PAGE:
In July of 2017, Kaiser Permanente published practice guidelines
in their peer-reviewed publication, The Permanente Journal,
for using EFT (Emotional Freedom Techniques) with
those diagnosed with PTSD.
Kaiser Permanente is one of the largest hospital systems in the US, taking care of more than 10 million patients each year.
Recognition by this giant of health care means that combat veterans, and others that have experienced severe traumas from car accidents, domestic violence, sexual abuse, natural disasters and other traumatic incidents, that have suffered for years, sometimes decades, can finally get the help that they deserve to heal debilitating PTSD symptoms.
Many randomized controlled trials (RCT) of EFT have shown that it is extremely effective at treating PTSD in just a few treatment sessions. In one clinical trial, veterans’ symptoms dropped by 64% after just 6 hour-long sessions (Church, Hawk, et al., 2013). A replication of that study found that 90% of veterans were free of clinical symptom levels after completing treatment and that they did not relapse later (Geronilla et al., 2016).
It has been used in various traumatized groups including veterans, earthquake victims, and genocide survivors. Meta-analyses of EFT for anxiety and for depression, both conditions common to PTSD sufferers, also measure large treatment effects.
The guidelines published in The Permanente Journal surveyed 448 EFT practitioners, and combined their insights with the statistics from clinical trials of EFT. They recommend 5 hour-long EFT sessions for those at risk for PTSD, and 10 sessions for those with full-blown symptoms.
A sergeant who served as a US Army Medic in Desert Storm says, “After EFT I feel released from an emotional prison. My severe hyper-vigilance has been dissolved. I now frequently experience joy and happiness. Mental blocks to creativity and prosperity have been removed.”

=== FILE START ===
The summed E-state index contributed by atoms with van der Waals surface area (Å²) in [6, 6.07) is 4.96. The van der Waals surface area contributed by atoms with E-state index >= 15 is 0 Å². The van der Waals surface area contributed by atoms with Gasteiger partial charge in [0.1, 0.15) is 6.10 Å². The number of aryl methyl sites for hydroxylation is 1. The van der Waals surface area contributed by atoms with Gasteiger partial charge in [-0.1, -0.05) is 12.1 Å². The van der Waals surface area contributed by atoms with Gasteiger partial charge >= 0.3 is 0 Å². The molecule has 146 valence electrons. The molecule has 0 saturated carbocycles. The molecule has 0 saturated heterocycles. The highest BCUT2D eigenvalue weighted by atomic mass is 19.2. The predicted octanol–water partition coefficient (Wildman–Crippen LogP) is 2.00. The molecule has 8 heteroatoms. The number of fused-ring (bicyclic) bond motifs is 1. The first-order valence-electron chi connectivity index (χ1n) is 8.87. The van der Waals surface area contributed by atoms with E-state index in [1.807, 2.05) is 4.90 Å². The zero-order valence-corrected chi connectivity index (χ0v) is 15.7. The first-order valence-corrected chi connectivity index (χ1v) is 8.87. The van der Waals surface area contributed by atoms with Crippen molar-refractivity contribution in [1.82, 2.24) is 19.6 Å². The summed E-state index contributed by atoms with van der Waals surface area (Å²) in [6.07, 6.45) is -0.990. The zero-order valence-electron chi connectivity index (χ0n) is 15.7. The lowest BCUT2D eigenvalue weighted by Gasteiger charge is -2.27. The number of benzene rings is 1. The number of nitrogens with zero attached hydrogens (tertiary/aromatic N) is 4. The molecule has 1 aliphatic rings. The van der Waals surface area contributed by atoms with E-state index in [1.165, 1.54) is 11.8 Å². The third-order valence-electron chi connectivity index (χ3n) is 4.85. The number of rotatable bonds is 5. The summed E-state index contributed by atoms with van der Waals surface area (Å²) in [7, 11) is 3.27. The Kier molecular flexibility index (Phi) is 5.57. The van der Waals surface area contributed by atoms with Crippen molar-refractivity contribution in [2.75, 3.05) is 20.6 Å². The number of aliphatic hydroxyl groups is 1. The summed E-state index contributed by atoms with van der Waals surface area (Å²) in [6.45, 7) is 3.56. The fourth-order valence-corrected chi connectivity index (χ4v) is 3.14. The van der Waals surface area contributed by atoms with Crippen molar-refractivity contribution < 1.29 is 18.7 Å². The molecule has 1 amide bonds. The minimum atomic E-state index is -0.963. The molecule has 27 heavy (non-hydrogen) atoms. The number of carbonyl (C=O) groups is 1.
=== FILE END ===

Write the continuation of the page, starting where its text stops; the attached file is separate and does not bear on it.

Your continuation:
Captain George Peters had this to say…: “For 35 years I was hard to get along with. Divorced, fired, and feared by my children because I over-reacted to any provocation. Six hours of therapy gave me the tools to change.”
The publication of the practice guidelines by The Permanente Journal is likely to accelerate EFTs acceptance as an approved therapy throughout the VA. With many veterans and their families seeking drug-free treatments without side effects, access to EFT has become a priority for advocacy organizations such as the Veterans Stress Project
Hunt for Hope Wellness Coach, Christine Hunt, is one of the EFT practitioners that can help you. Contact her here to schedule your first session.
She is located near Annapolis, Maryland in the Fort Meade area if you want to meet with her in person. Or she can work with you over a video conference program just as effectively.
(Since the publication of this article, the Veterans Administration has accepted EFT as a “generally safe” therapy for PTSD.)